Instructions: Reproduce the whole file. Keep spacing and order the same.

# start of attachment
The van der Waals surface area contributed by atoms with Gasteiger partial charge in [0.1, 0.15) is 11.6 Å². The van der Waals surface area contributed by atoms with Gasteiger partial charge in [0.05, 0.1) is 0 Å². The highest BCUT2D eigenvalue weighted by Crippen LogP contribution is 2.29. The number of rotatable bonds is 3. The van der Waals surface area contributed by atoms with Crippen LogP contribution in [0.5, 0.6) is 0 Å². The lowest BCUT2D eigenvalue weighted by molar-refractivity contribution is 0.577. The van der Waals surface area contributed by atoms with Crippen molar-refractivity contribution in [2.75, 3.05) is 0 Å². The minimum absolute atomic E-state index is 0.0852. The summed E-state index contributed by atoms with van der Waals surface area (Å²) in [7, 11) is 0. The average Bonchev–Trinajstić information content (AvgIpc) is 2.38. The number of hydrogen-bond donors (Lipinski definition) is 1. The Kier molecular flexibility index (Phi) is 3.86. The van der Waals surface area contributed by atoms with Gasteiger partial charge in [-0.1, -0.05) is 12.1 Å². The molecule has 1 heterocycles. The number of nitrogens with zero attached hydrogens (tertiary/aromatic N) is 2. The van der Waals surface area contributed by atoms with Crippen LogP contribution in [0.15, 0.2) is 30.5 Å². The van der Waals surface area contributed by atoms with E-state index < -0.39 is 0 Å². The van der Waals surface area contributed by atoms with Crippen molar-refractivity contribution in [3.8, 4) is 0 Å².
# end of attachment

The van der Waals surface area contributed by atoms with Gasteiger partial charge in [0.1, 0.15) is 11.6 Å². The van der Waals surface area contributed by atoms with Gasteiger partial charge in [0.05, 0.1) is 0 Å². The highest BCUT2D eigenvalue weighted by Crippen LogP contribution is 2.29. The number of rotatable bonds is 3. The van der Waals surface area contributed by atoms with Crippen LogP contribution in [0.5, 0.6) is 0 Å². The lowest BCUT2D eigenvalue weighted by molar-refractivity contribution is 0.577. The van der Waals surface area contributed by atoms with Crippen molar-refractivity contribution in [2.75, 3.05) is 0 Å². The minimum absolute atomic E-state index is 0.0852. The summed E-state index contributed by atoms with van der Waals surface area (Å²) in [7, 11) is 0. The average Bonchev–Trinajstić information content (AvgIpc) is 2.38. The number of hydrogen-bond donors (Lipinski definition) is 1. The Kier molecular flexibility index (Phi) is 3.86. The van der Waals surface area contributed by atoms with Gasteiger partial charge in [-0.1, -0.05) is 12.1 Å². The molecule has 1 heterocycles. The number of nitrogens with zero attached hydrogens (tertiary/aromatic N) is 2. The van der Waals surface area contributed by atoms with Crippen LogP contribution in [0.15, 0.2) is 30.5 Å². The van der Waals surface area contributed by atoms with E-state index < -0.39 is 0 Å². The van der Waals surface area contributed by atoms with Crippen molar-refractivity contribution in [3.8, 4) is 0 Å².